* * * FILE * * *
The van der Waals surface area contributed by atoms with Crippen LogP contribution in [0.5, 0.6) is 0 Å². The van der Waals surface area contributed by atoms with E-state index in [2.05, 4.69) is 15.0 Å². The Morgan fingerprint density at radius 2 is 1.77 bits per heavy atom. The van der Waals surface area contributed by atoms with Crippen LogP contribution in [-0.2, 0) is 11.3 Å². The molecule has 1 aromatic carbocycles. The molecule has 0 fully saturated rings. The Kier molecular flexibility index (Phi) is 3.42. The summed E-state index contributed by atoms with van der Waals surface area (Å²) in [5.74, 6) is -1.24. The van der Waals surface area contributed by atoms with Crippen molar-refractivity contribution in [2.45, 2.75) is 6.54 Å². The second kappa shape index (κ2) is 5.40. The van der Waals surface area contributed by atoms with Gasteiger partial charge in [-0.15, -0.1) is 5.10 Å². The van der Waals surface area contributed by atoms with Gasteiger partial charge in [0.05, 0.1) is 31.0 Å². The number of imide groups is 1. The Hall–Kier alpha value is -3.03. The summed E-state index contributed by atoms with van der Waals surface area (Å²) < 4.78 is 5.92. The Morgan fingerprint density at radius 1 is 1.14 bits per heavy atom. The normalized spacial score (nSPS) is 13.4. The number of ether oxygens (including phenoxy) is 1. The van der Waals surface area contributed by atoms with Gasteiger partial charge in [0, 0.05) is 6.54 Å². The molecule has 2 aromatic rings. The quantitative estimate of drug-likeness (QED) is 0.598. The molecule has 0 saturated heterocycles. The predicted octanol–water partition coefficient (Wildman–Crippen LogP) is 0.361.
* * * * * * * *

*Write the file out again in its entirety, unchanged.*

The van der Waals surface area contributed by atoms with Crippen LogP contribution in [0.5, 0.6) is 0 Å². The van der Waals surface area contributed by atoms with E-state index in [2.05, 4.69) is 15.0 Å². The Morgan fingerprint density at radius 2 is 1.77 bits per heavy atom. The van der Waals surface area contributed by atoms with Crippen LogP contribution in [-0.2, 0) is 11.3 Å². The molecule has 1 aromatic carbocycles. The molecule has 0 fully saturated rings. The Kier molecular flexibility index (Phi) is 3.42. The summed E-state index contributed by atoms with van der Waals surface area (Å²) in [5.74, 6) is -1.24. The van der Waals surface area contributed by atoms with Crippen molar-refractivity contribution in [2.45, 2.75) is 6.54 Å². The second kappa shape index (κ2) is 5.40. The van der Waals surface area contributed by atoms with Gasteiger partial charge in [-0.15, -0.1) is 5.10 Å². The van der Waals surface area contributed by atoms with Gasteiger partial charge in [0.05, 0.1) is 31.0 Å². The number of imide groups is 1. The Hall–Kier alpha value is -3.03. The summed E-state index contributed by atoms with van der Waals surface area (Å²) < 4.78 is 5.92. The Morgan fingerprint density at radius 1 is 1.14 bits per heavy atom. The normalized spacial score (nSPS) is 13.4. The number of ether oxygens (including phenoxy) is 1. The van der Waals surface area contributed by atoms with Gasteiger partial charge in [0, 0.05) is 6.54 Å². The molecule has 2 aromatic rings. The quantitative estimate of drug-likeness (QED) is 0.598. The molecule has 0 saturated heterocycles. The predicted octanol–water partition coefficient (Wildman–Crippen LogP) is 0.361.